Melonie Frasure, RN, is the Trauma Coordinator at Eastern Idaho Regional Medical Center. She's seen plenty of injuries from ATV and off-road vehicle riding. In this video, Melonie shares her advice for avoiding the Emergency Room this summer.

Select the Correct ATV

  • Every ATV has a rider age minimum and a weight recommendation. Ride an ATV that is right for you. Most ATV's weigh several hundred pounds and these guidelines are associated with weight and power of that machine.
  • Know how many riders your ATV is designed to accommodate. Many are single rider machines, and remember those designed for two riders should not carry more than that.
  • Pick the ATV that fits the needs of your family. Consider having that discussion prior to purchase.


  • Take a hands-on ATV training course. Many states offer them—often free of charge with a paid ATV registration.
  • Any new riders in your family should also take this training as they become old enough.
  • Youth riders need to be closely supervised by a responsible adult.
  • Children are close watchers and mimic what the big people do. Don't leave keys in the ignition and do not leave a machine running unattended for any period of time.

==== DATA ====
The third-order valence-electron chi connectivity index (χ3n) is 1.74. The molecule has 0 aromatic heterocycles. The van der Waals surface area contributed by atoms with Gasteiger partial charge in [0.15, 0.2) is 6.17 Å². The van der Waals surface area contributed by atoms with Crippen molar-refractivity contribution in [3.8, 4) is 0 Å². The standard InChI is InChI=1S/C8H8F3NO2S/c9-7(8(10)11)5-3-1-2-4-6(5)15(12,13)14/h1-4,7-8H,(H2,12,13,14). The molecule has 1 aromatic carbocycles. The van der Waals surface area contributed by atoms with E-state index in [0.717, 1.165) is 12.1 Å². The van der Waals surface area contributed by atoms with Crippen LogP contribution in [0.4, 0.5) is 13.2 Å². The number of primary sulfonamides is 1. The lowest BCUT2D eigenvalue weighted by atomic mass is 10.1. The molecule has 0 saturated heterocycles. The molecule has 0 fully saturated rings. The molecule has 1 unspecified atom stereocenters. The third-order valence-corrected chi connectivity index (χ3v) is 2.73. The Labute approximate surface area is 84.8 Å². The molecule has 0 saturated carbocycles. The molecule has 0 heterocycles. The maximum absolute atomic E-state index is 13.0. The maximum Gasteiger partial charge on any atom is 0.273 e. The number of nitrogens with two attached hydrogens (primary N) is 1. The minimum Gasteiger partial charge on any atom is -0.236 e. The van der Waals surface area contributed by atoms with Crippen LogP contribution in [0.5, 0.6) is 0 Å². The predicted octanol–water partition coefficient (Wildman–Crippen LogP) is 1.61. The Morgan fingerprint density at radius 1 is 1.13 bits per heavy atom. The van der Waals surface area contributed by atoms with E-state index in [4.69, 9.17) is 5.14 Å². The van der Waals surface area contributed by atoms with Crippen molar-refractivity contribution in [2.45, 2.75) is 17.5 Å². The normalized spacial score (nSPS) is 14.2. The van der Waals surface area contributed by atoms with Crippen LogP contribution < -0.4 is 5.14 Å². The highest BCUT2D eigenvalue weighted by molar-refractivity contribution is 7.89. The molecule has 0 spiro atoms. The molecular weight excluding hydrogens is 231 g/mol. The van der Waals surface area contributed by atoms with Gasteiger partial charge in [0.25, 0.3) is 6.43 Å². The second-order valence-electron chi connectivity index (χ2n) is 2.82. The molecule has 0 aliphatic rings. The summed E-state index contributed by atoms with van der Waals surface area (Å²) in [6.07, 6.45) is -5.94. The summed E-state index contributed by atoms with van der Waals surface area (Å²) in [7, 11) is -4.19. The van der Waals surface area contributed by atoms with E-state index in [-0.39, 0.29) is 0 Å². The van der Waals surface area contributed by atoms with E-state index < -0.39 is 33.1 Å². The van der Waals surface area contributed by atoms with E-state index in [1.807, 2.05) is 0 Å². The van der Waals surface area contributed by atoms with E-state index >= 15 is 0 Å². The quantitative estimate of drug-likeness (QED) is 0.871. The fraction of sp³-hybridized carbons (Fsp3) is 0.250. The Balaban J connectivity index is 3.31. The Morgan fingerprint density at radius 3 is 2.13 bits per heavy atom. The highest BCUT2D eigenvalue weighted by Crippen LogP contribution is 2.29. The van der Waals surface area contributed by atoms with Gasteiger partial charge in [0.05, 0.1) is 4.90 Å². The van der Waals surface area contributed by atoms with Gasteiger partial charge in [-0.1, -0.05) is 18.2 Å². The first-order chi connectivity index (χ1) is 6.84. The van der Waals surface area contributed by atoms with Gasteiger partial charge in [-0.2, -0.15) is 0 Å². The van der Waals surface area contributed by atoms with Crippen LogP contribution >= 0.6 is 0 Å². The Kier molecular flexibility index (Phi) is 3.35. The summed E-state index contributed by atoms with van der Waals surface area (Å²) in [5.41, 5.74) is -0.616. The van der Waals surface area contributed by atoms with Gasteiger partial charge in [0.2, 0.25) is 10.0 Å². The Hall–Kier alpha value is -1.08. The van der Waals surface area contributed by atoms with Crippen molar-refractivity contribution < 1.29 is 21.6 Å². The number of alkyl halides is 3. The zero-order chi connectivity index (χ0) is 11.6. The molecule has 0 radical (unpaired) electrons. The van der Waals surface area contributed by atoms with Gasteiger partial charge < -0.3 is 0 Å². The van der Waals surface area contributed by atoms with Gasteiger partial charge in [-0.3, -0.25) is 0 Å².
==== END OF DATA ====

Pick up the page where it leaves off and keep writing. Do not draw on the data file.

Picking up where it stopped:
• Children should only ride with an experienced rider on an ATV designed to hold more than one rider.

Protective Gear

Use the right gear for the sport, including gloves, goggles, and most importantly helmets. Here are some things to consider with helmets:

  • Sizing matters. Helmets need to fit appropriately. This makes borrowing a helmet a difficult. If you are going to be engaging in the sport, this is the best investment you can make for safety and no one, regardless of age or experience, should be riding without a helmet.
  • When a helmet has been involved in an accident, it is no longer a functioning helmet. Helmets are designed to absorb energy by breaking so that energy is not passed onto the head inside. For that reason helmets need to be replaced after an accident.
  • The type of helmet matters. Not just any helmet is appropriate for ATV riding; bicycle or skateboarding helmets are not an appropriate substitute.

Appropriate Riding Locations

  • Pick appropriate riding locations. Ride to the experience of least skilled rider, not the most experienced.
  • Ride initially in locations that are not remote. If you do encounter problems it is better to be close to help.
  • ATV's are designed to ride off Highway. Never ride on paved roads—another vehicle could hit you.

ATVs are a lot of fun! But, they can also be dangerous. EIRMC wants to make sure you know what steps you can take to avoid the Emergency Room each time you ride!